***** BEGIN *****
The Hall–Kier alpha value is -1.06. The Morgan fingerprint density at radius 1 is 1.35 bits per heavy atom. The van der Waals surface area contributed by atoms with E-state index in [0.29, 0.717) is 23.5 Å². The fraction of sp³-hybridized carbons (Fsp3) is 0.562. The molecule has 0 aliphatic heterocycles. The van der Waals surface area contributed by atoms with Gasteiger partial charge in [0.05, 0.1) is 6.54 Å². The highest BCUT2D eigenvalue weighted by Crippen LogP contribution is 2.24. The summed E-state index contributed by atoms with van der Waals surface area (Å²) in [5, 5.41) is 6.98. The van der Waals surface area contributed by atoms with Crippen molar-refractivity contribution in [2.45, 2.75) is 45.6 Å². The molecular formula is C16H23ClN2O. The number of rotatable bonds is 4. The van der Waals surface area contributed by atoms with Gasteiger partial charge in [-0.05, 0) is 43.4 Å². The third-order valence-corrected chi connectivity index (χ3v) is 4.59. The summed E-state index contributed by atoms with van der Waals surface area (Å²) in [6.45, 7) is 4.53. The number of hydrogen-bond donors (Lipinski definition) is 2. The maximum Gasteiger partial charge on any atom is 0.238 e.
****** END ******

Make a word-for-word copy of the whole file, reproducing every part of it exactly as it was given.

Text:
The Hall–Kier alpha value is -1.06. The Morgan fingerprint density at radius 1 is 1.35 bits per heavy atom. The van der Waals surface area contributed by atoms with E-state index in [0.29, 0.717) is 23.5 Å². The fraction of sp³-hybridized carbons (Fsp3) is 0.562. The molecule has 0 aliphatic heterocycles. The van der Waals surface area contributed by atoms with Gasteiger partial charge in [0.05, 0.1) is 6.54 Å². The highest BCUT2D eigenvalue weighted by Crippen LogP contribution is 2.24. The summed E-state index contributed by atoms with van der Waals surface area (Å²) in [5, 5.41) is 6.98. The van der Waals surface area contributed by atoms with Crippen molar-refractivity contribution in [2.45, 2.75) is 45.6 Å². The molecular formula is C16H23ClN2O. The number of rotatable bonds is 4. The van der Waals surface area contributed by atoms with Gasteiger partial charge in [-0.05, 0) is 43.4 Å². The third-order valence-corrected chi connectivity index (χ3v) is 4.59. The summed E-state index contributed by atoms with van der Waals surface area (Å²) in [6.45, 7) is 4.53. The number of hydrogen-bond donors (Lipinski definition) is 2. The maximum Gasteiger partial charge on any atom is 0.238 e.